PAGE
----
Mediating Sexual Citizenship considers how the neoliberal imperatives of adaptation, improvement and transformation that inform the shifting artistic and industrial landscape of television are increasingly indexed to performed disruptions in the norms of sexuality and gender. Drawing on examples from a range of television genres (quality drama, reality television, talk shows, sitcoms) and outlets (network, cable, subscription video on demand), the analysis in this book demonstrates how, as one of the most dominant cultural technologies, television plays a critical role in the production, maintenance and potential reconfiguring of the social organisation of embodiment, be it within gender identities, kinship structures or the categorisation of sexual desire. It suggests that, in order to understand television’s role in producing gendered and sexual citizenship, we must pay critical attention to the significant shifts in how television is produced, broadcast and consumed.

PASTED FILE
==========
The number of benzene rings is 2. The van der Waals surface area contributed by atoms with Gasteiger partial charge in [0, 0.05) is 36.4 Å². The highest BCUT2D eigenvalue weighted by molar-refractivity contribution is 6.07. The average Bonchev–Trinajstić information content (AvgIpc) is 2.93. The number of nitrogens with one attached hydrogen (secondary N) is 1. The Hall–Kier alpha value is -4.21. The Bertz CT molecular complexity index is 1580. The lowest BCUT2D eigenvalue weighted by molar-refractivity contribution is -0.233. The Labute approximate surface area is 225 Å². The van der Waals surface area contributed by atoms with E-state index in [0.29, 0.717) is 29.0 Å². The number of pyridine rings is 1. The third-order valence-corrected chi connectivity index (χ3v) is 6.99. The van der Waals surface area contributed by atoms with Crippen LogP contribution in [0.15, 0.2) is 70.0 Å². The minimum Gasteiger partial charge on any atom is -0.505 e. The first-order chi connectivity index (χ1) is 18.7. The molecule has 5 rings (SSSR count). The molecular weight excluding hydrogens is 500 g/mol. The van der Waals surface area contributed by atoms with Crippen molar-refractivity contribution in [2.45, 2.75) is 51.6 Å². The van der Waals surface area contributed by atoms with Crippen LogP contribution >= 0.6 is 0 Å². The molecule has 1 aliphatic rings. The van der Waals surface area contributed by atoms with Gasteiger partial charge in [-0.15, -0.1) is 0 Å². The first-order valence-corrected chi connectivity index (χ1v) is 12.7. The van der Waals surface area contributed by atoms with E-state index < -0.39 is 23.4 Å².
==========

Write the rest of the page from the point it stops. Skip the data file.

Table of Contents
1. Mediating cosmopolitan lesbian lifestyles
2. Consuming gay masculinities
3. Producing dysfunctional family
4. Gender and sexuality in remediations of sport
5. Transgender subjectivities and projects of self
Anita Brady is a Senior Lecturer in Media Studies at Victoria University of Wellington, New Zealand.
Kellie Burns is a Senior Lecturer in the Faculty of Arts and Social Sciences at the University of Sydney, Australia.
Cristyn Davies is a Research Associate at the University of Sydney, Australia.